What Are the Drawbacks of Napping? 

Although there are a variety of benefits to napping, naps may have drawbacks for certain people. For example, for older adults, napping during the day is associated with self-reported sleep problems such as waking up frequently during the night. 

Napping may have other negative health impacts. One study in China found that napping for more than 90 minutes was associated with high blood pressure The National Center for Biotechnology Information advances science and health by providing access to biomedical and genomic information in middle-aged and older women. Another study of older Chinese people found that taking naps longer than 30 minutes was correlated with a higher frequency of non-alcoholic fatty liver disease The National Center for Biotechnology Information advances science and health by providing access to biomedical and genomic information.

An analysis of multiple studies found that napping for more than 60 minutes a day was associated with an increased risk of developing type 2 diabetes The National Center for Biotechnology Information advances science and health by providing access to biomedical and genomic information. Another large study of people living in France found napping to be more common The National Center for Biotechnology Information advances science and health by providing access to biomedical and genomic information in people living with anxiety or depression, obesity, high blood pressure, and type 1 and type 2 diabetes. 

To date, it is not clear how exactly naps affect health. Much remains unknown about the relationship between naps and nighttime sleep, and how the frequency or length of naps influences well-being for different people.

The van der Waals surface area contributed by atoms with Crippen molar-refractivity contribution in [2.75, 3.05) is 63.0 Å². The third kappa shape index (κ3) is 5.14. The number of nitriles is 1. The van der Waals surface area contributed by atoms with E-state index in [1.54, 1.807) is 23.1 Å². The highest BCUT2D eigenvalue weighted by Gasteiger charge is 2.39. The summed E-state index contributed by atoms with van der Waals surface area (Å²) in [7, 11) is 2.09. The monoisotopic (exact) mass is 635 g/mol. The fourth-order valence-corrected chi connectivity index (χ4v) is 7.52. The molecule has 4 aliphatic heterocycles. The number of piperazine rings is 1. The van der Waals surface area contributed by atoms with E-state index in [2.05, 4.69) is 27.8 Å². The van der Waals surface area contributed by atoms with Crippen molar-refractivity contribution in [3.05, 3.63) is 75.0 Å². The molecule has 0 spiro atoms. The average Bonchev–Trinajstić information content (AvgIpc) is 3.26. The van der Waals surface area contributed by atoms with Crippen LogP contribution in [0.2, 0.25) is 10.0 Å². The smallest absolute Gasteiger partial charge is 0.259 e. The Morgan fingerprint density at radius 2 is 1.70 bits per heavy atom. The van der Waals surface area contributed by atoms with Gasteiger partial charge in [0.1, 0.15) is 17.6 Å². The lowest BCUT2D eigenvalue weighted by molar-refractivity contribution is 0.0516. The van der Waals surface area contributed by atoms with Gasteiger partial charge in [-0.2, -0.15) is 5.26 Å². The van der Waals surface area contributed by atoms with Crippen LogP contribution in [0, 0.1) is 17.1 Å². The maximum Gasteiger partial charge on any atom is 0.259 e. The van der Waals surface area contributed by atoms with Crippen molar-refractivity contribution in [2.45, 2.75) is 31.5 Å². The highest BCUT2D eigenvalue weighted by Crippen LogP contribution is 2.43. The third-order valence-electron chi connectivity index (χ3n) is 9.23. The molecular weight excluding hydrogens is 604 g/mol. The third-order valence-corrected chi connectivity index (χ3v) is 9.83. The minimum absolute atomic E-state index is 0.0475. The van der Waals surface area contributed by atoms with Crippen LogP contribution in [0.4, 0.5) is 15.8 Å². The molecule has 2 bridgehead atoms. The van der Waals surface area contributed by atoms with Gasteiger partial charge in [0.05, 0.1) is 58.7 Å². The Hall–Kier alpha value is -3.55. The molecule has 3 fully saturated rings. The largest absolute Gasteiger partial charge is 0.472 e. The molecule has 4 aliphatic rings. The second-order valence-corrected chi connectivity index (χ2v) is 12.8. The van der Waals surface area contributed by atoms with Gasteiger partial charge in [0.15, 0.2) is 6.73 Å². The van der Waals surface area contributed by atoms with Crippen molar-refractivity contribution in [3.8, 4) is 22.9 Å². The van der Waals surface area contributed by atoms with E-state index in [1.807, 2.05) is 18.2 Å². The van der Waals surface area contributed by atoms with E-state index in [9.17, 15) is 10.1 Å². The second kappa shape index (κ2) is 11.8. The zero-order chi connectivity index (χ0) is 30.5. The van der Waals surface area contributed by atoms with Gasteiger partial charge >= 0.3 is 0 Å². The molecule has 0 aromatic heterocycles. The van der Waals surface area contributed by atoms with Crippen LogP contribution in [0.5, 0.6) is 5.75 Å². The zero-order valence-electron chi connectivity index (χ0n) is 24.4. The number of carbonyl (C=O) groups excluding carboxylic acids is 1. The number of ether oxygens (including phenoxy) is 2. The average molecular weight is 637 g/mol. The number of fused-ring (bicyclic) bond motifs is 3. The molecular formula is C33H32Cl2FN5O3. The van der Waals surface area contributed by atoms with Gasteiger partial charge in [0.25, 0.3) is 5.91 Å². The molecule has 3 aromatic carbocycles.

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How Sleep Works During Nap Time

Whether at night or during the day, sleep unfolds in a series of stages that make up a sleep cycle. 

  • Stage 1: Stage 1 is the lightest and briefest stage of sleep, lasting only one to seven minutes. 
  • Stage 2: Stage 2 follows stage 1 and lasts about 10 to 25 minutes. During stage 2 sleep, the muscles relax, and body functions slow. However, sleep in this stage is still relatively light. 
  • Stage 3: Stage 3 is a deeper, more restorative stage of sleep, and it can be difficult to wake up while in this stage. Stage 3 usually lasts between 20 and 40 minutes. 
  • Rapid eye movement (REM): During REM sleep, the body’s muscles are temporarily paralyzed, and the eyes move quickly under closed eyelids. Dreaming tends to take place during REM sleep. 

When sleep periods last several hours, the body cycles through these stages several times. During a nap, though, there is not enough time to go through multiple sleep cycles. 

In fact, during a short nap, a person may not be asleep long enough to spend much, if any, time in stage 3 or REM sleep. This can actually make it easier to wake up refreshed from a quick nap. 

Longer naps, such as those lasting more than 30 minutes, can cause the sleeper to enter deep sleep, and deep sleep may start even sooner in people who are sleep deprived. Grogginess often results from being woken up during deep sleep.